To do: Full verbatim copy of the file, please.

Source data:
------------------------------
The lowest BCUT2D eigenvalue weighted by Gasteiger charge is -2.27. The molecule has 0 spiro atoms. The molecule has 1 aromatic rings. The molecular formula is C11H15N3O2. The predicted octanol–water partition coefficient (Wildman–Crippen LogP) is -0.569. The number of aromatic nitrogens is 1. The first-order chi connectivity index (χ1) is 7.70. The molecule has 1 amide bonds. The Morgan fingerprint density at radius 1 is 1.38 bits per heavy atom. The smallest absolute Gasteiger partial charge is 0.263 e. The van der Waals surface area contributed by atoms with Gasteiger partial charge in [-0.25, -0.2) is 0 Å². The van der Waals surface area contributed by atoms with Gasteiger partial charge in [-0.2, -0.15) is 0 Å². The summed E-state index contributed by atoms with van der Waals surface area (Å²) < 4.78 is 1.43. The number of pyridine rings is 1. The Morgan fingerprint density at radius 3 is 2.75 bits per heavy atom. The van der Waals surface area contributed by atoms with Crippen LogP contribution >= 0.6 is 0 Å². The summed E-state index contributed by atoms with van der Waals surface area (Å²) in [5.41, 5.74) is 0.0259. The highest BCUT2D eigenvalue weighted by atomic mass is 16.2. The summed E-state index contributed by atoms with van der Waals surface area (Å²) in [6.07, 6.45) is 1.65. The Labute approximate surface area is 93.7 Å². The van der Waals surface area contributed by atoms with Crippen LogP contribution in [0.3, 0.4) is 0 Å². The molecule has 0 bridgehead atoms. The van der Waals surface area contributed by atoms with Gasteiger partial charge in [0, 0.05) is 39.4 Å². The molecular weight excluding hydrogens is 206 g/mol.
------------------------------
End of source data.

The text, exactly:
The lowest BCUT2D eigenvalue weighted by Gasteiger charge is -2.27. The molecule has 0 spiro atoms. The molecule has 1 aromatic rings. The molecular formula is C11H15N3O2. The predicted octanol–water partition coefficient (Wildman–Crippen LogP) is -0.569. The number of aromatic nitrogens is 1. The first-order chi connectivity index (χ1) is 7.70. The molecule has 1 amide bonds. The Morgan fingerprint density at radius 1 is 1.38 bits per heavy atom. The smallest absolute Gasteiger partial charge is 0.263 e. The van der Waals surface area contributed by atoms with Gasteiger partial charge in [-0.25, -0.2) is 0 Å². The van der Waals surface area contributed by atoms with Gasteiger partial charge in [-0.2, -0.15) is 0 Å². The summed E-state index contributed by atoms with van der Waals surface area (Å²) < 4.78 is 1.43. The number of pyridine rings is 1. The Morgan fingerprint density at radius 3 is 2.75 bits per heavy atom. The van der Waals surface area contributed by atoms with Crippen LogP contribution >= 0.6 is 0 Å². The summed E-state index contributed by atoms with van der Waals surface area (Å²) in [5.41, 5.74) is 0.0259. The highest BCUT2D eigenvalue weighted by atomic mass is 16.2. The summed E-state index contributed by atoms with van der Waals surface area (Å²) in [6.07, 6.45) is 1.65. The Labute approximate surface area is 93.7 Å². The van der Waals surface area contributed by atoms with Crippen LogP contribution in [0.3, 0.4) is 0 Å². The molecule has 0 bridgehead atoms. The van der Waals surface area contributed by atoms with Gasteiger partial charge in [0, 0.05) is 39.4 Å². The molecular weight excluding hydrogens is 206 g/mol.